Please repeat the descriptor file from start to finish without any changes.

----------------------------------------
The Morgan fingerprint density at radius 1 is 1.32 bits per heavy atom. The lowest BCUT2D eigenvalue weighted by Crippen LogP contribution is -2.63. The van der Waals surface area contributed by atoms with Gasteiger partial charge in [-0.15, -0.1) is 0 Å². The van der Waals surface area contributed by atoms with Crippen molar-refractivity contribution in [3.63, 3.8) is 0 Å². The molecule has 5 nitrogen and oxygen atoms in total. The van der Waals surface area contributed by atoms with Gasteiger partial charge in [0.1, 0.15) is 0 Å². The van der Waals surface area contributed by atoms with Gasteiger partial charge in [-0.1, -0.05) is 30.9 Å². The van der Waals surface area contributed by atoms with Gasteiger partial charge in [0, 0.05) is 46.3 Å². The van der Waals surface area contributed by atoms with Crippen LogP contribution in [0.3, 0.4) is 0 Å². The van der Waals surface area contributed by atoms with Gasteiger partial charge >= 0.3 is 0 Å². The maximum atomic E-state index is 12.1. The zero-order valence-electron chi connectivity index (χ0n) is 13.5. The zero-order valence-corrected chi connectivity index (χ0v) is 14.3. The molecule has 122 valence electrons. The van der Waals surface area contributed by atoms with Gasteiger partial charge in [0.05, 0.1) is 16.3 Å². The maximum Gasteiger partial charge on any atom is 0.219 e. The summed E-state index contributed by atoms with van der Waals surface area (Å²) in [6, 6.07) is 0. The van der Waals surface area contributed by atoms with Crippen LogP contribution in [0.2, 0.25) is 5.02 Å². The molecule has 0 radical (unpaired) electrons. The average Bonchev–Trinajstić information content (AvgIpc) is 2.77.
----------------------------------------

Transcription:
The Morgan fingerprint density at radius 1 is 1.32 bits per heavy atom. The lowest BCUT2D eigenvalue weighted by Crippen LogP contribution is -2.63. The van der Waals surface area contributed by atoms with Gasteiger partial charge in [-0.15, -0.1) is 0 Å². The van der Waals surface area contributed by atoms with Crippen molar-refractivity contribution in [3.63, 3.8) is 0 Å². The molecule has 5 nitrogen and oxygen atoms in total. The van der Waals surface area contributed by atoms with Gasteiger partial charge in [0.1, 0.15) is 0 Å². The van der Waals surface area contributed by atoms with Gasteiger partial charge in [-0.1, -0.05) is 30.9 Å². The van der Waals surface area contributed by atoms with Gasteiger partial charge in [0, 0.05) is 46.3 Å². The van der Waals surface area contributed by atoms with Crippen LogP contribution in [0.3, 0.4) is 0 Å². The van der Waals surface area contributed by atoms with Gasteiger partial charge >= 0.3 is 0 Å². The maximum atomic E-state index is 12.1. The zero-order valence-electron chi connectivity index (χ0n) is 13.5. The zero-order valence-corrected chi connectivity index (χ0v) is 14.3. The molecule has 122 valence electrons. The van der Waals surface area contributed by atoms with Gasteiger partial charge in [0.05, 0.1) is 16.3 Å². The maximum Gasteiger partial charge on any atom is 0.219 e. The summed E-state index contributed by atoms with van der Waals surface area (Å²) in [6, 6.07) is 0. The van der Waals surface area contributed by atoms with Crippen LogP contribution in [0.2, 0.25) is 5.02 Å². The molecule has 0 radical (unpaired) electrons. The average Bonchev–Trinajstić information content (AvgIpc) is 2.77.